Top 10 Buddhist Temples in Chiang Rai, Thailand

Chiang Rai is the capital of Chiang Rai province in Northern Thailand, where 12 young football players and their coach went missing after setting out to explore a cave. Far from the beaten tourism track, the city is home is several impressive Buddhist temples. Is it worth a visit?

The White Temple in Chiang Rai, Thailand. Photo Credit: Hans-Jürgen Neuber.

Thailand Travel

Chiang Rai is one of Thailand’s best kept secrets. The country’s northernmost province, Chiang Rai is blanketed by rolling hills, soaring mountains, lush forests, and a melting pot of cultures.

The culture of the province has been inspired by the Lanna and other indigenous ethnic groups. Trekking tours into the hills have proved popular with both domestic and foreign tourists.

The province’s provincial capital, the eponymous city of Chiang Rai, is the commercial hub of the iconic Golden Triangle, which spans Northwestern Thailand, Laos, and Myanmar, a.k.a. Burma.

Key Chiang Rai Tourist Attractions

The city of Chiang Rai, whose metropolitan population stands at roughly 200,000 people, is a bit laid-back by Thai standards.

Interest in visiting Chiang Rai, however, will surely rise owing the publicity it has received during the Thai Cave Rescue saga.

Will tourists soon be beating a path to the region’s door?

The government has already announced plans to turn Tham Luang Nang Non into a tourist attraction.

Existing tourist attractions include the Mae Fah Luang Art and Culture Park, the Hilltribe Museum and Education Centre, the Oub Kham Museum, the Clock Tower, the Tham Tu Pu and Buddha Cave, the Morning Market, the Weekend Market, and the Walking Street.

But Chiang Rai’s biggest draws are its beautiful Buddhist temples. Here are 10 of the most famous:

1. White Temple

Photo Credit: Stefan Fussan.

Wat Rong Khun – a.k.a. the White Temple, Lahaul-Spiti, Pa O Don Chai Subdistrict, Chiang Rai, Thailand.

2. Phra That Doi Chom Thong Temple

Photo Credit: Stefan Fussan.

Wat Phra That Doi  Chom Thong – Doi Tung, Chiang Rai, Thailand.

3. Temple of the Emerald Buddha

Photo Credit: Stefan Fussan.

Wat Phra Kaew – a.k.a. the Temple of the Emerald Buddha, 19 Moo 1, Tambol Wiang, Ampur Muang, Chiang Rai, Thailand.

4. Phra Sing Temple

Photo Credit: Stefan Fussan.

Wat Phra Sing – Tha Luang Road, Chiang Rai, Thailand.

5. Ming Mueang Temple

Photo Credit: Stefan Fussan.

Wat Ming Mueang – Bap Prakan Road, Chiang Rai, Thailand.

6. Mengrai Maharat Temple

Photo Credit: Stefan Fussan.

Wat Mengrai Maharat – Nakhai Road, Chiang Rai, Thailand.

7. Chetuphon Temple

Photo Credit: Stefan Fussan.

Wat Chetuphon – Ratcha Yotha Soi 3, Chiang Rai, Thailand.

8. Chet Yoi Temple

Photo Credit: Stefan Fussan.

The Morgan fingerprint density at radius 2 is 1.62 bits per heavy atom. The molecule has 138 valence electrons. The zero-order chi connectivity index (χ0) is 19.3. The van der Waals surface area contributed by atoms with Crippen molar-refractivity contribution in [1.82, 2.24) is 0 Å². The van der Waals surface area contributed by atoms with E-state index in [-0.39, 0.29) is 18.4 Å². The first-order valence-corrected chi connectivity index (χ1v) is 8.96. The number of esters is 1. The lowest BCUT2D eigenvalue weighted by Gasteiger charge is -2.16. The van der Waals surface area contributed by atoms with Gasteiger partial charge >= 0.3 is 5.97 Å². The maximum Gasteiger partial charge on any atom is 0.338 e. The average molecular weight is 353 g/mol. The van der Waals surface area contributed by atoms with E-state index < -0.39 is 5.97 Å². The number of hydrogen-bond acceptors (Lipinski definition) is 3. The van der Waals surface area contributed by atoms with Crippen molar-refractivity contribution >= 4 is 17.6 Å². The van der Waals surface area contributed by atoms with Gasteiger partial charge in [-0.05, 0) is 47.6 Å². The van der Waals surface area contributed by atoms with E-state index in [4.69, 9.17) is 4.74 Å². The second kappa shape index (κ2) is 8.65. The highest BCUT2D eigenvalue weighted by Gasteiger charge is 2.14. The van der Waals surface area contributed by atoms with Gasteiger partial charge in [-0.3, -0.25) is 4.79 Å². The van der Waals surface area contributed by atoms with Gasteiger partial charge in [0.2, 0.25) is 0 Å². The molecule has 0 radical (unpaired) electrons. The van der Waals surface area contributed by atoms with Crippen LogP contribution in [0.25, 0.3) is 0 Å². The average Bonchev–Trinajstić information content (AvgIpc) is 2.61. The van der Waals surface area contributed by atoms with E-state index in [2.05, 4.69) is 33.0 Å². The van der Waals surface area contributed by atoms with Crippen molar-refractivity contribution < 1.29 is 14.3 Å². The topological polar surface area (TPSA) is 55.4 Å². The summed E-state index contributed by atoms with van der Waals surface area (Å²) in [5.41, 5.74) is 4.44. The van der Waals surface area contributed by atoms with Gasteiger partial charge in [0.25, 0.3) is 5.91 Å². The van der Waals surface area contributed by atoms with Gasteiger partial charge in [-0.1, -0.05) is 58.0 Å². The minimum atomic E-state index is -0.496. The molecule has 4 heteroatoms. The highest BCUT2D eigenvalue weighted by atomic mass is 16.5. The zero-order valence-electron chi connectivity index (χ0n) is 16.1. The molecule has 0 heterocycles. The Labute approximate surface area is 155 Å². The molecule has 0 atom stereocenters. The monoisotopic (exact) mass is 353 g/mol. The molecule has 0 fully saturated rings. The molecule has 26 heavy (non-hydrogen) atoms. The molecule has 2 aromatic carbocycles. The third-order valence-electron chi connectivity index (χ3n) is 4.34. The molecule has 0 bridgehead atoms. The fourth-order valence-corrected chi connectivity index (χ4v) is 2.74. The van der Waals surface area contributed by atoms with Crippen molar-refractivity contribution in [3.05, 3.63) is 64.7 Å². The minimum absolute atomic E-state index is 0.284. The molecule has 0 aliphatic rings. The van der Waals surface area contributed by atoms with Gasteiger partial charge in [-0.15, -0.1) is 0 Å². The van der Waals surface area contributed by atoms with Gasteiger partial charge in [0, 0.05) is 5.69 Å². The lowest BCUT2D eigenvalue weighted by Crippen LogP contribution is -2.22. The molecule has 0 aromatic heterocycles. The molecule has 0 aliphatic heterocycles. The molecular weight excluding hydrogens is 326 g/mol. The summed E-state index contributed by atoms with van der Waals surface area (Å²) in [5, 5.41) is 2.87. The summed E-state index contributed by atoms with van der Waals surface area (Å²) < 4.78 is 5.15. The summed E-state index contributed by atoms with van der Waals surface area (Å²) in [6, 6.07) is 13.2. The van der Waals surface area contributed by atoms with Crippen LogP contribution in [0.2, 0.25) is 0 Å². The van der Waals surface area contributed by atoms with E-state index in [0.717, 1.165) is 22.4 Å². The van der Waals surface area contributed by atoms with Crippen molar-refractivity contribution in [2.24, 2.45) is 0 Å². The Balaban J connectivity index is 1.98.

Wat Chet Yot – Chet Yot Road, Chiang Mai, Thailand.

9. Chiang Man Temple

Photo Credit: Stefan Fussan.

Wat Chiang Man – 270 Ratchapakhinai Road, Tambon Si Phum, Amphoe Mueang,  Chiang Mai 50200, Thailand.

10. Chiang Yuen Temple

Photo Credit: Stefan Fussan.

Wat Chiang Yuen – San Khong Luang Road, Chiang Rai, Thailand.

Thai Cave Rescue Saga

For two weeks in mid-2018, the world’s attention was focused on a cave in Chiang Rai province.

Tham Luang Nang Non, which means “Great Cave of the Sleeping Lady”, is a semi-dry limestone cave in the Doi Nang Non mountain range, which runs along the border between Thailand and Myanmar.

The 10 kilometre (6.2 mile) long cave is crisscrossed with deep recesses, narrow passages, and lengthy tunnels.

Parts of the network of caves do, in fact, often become flooded during the rainy season, which runs  from July to November.

On 23 June 2018, a group of local football players aged between 11 and 17 decided to explore the cave. Once inside, they contacted their football coach, Ekapol Chantawong, and asked him to join them.

At some point, it started to rain, and a key part of the cave near the entrance became flooded.

Unable to exit the cave, the boys and their coach withdrew more deeply into it. For several days, there was no word from them.

A ranger of the Department of National Parks, Wildlife and Plant Conservation alerted authorities that a group had gone missing when he saw the belongings they had left behind at the entrance of the cave.

For the next two weeks, Chiang Rai became the centre of global interest as both domestic and international media descended on the region to report on the unfolding saga.

Where to Learn Meditation in Chiang Rai

Meditation is a time-honoured Buddhist practice, which forms an integral part of the path toward Enlightenment and Nirvana.

Buddhist meditation techniques have become increasingly popular in the wider world, with many non-Buddhists taking them up for a variety of reasons.

During the Thai Cave Rescue saga, the boys’ coach – who hadpreviously been ordained as a Buddhist monk – reportedly taught them how to meditate to help them manage stress during  their ordeal.

There are many places to learn Buddhist meditation in Thailand. This is one of the most popular meditation centres in Chiang Rai …

  • Cherntawan International Meditation Center – 217 Moo 25 | Banmaisanpaheang, Huay Sak Subdistrict, Chiang Rai, Thailand.


How to Get to Chiang Rai

There are no trains to Chiang Rai, and getting there by bus is a bit complicated. For most travelers, flying there is the best option.

Chiang Rai International Airport is served by several domestic and two international airlines, with scheduled airline service to two cities in Greater China: Kunming and Hong Kong.

Where to Stay

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